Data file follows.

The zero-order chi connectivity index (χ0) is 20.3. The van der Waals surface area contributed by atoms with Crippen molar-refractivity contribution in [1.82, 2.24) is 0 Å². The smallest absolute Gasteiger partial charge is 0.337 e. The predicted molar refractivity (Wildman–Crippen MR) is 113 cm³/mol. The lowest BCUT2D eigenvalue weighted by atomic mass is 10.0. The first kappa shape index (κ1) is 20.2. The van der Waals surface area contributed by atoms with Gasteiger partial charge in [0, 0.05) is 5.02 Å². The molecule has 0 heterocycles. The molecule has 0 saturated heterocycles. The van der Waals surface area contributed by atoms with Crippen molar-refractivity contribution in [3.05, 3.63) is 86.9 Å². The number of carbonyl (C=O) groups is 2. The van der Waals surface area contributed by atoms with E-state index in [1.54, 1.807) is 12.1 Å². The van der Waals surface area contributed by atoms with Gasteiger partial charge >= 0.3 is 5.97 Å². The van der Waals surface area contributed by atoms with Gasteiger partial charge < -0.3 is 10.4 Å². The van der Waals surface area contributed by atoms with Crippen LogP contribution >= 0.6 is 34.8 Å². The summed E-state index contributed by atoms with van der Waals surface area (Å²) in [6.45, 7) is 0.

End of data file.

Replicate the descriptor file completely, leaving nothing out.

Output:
The zero-order chi connectivity index (χ0) is 20.3. The van der Waals surface area contributed by atoms with Crippen molar-refractivity contribution in [1.82, 2.24) is 0 Å². The smallest absolute Gasteiger partial charge is 0.337 e. The predicted molar refractivity (Wildman–Crippen MR) is 113 cm³/mol. The lowest BCUT2D eigenvalue weighted by atomic mass is 10.0. The first kappa shape index (κ1) is 20.2. The van der Waals surface area contributed by atoms with Gasteiger partial charge in [0, 0.05) is 5.02 Å². The molecule has 0 heterocycles. The molecule has 0 saturated heterocycles. The van der Waals surface area contributed by atoms with Crippen molar-refractivity contribution in [3.05, 3.63) is 86.9 Å². The number of carbonyl (C=O) groups is 2. The van der Waals surface area contributed by atoms with E-state index in [1.54, 1.807) is 12.1 Å². The van der Waals surface area contributed by atoms with Gasteiger partial charge >= 0.3 is 5.97 Å². The van der Waals surface area contributed by atoms with Gasteiger partial charge < -0.3 is 10.4 Å². The van der Waals surface area contributed by atoms with Crippen LogP contribution >= 0.6 is 34.8 Å². The summed E-state index contributed by atoms with van der Waals surface area (Å²) in [6.45, 7) is 0.